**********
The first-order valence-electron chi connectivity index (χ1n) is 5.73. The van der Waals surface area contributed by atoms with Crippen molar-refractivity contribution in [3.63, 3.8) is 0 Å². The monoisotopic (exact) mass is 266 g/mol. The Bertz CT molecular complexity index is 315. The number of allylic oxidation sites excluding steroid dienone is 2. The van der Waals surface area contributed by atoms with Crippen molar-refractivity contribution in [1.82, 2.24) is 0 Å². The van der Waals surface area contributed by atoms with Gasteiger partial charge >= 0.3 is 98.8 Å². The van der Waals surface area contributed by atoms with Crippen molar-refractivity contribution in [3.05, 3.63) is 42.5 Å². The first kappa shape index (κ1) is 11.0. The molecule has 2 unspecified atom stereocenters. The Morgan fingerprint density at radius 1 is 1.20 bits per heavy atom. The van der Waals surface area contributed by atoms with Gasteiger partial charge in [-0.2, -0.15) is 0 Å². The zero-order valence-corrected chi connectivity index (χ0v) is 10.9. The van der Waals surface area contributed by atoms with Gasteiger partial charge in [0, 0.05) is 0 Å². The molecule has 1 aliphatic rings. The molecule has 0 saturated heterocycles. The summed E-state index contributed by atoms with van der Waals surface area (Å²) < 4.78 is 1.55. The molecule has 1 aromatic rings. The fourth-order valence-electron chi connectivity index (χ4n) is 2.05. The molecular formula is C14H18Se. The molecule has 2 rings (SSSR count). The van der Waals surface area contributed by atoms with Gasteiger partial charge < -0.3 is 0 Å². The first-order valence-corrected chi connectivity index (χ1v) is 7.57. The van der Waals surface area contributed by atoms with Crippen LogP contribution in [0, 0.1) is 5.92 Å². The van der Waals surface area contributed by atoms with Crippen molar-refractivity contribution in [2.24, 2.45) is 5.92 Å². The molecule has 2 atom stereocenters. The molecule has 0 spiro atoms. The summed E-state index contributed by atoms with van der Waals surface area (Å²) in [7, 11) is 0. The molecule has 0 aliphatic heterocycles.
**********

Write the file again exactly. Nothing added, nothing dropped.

The first-order valence-electron chi connectivity index (χ1n) is 5.73. The van der Waals surface area contributed by atoms with Crippen molar-refractivity contribution in [3.63, 3.8) is 0 Å². The monoisotopic (exact) mass is 266 g/mol. The Bertz CT molecular complexity index is 315. The number of allylic oxidation sites excluding steroid dienone is 2. The van der Waals surface area contributed by atoms with Crippen molar-refractivity contribution in [1.82, 2.24) is 0 Å². The van der Waals surface area contributed by atoms with Gasteiger partial charge >= 0.3 is 98.8 Å². The van der Waals surface area contributed by atoms with Crippen molar-refractivity contribution in [3.05, 3.63) is 42.5 Å². The first kappa shape index (κ1) is 11.0. The molecule has 2 unspecified atom stereocenters. The Morgan fingerprint density at radius 1 is 1.20 bits per heavy atom. The van der Waals surface area contributed by atoms with Gasteiger partial charge in [-0.2, -0.15) is 0 Å². The zero-order valence-corrected chi connectivity index (χ0v) is 10.9. The van der Waals surface area contributed by atoms with Gasteiger partial charge in [0, 0.05) is 0 Å². The molecule has 1 aliphatic rings. The molecule has 0 saturated heterocycles. The summed E-state index contributed by atoms with van der Waals surface area (Å²) < 4.78 is 1.55. The molecule has 1 aromatic rings. The fourth-order valence-electron chi connectivity index (χ4n) is 2.05. The molecular formula is C14H18Se. The molecule has 2 rings (SSSR count). The van der Waals surface area contributed by atoms with Gasteiger partial charge < -0.3 is 0 Å². The first-order valence-corrected chi connectivity index (χ1v) is 7.57. The van der Waals surface area contributed by atoms with Crippen LogP contribution in [0, 0.1) is 5.92 Å². The van der Waals surface area contributed by atoms with Crippen molar-refractivity contribution in [2.24, 2.45) is 5.92 Å². The molecule has 2 atom stereocenters. The molecule has 0 spiro atoms. The summed E-state index contributed by atoms with van der Waals surface area (Å²) in [7, 11) is 0. The molecule has 0 aliphatic heterocycles.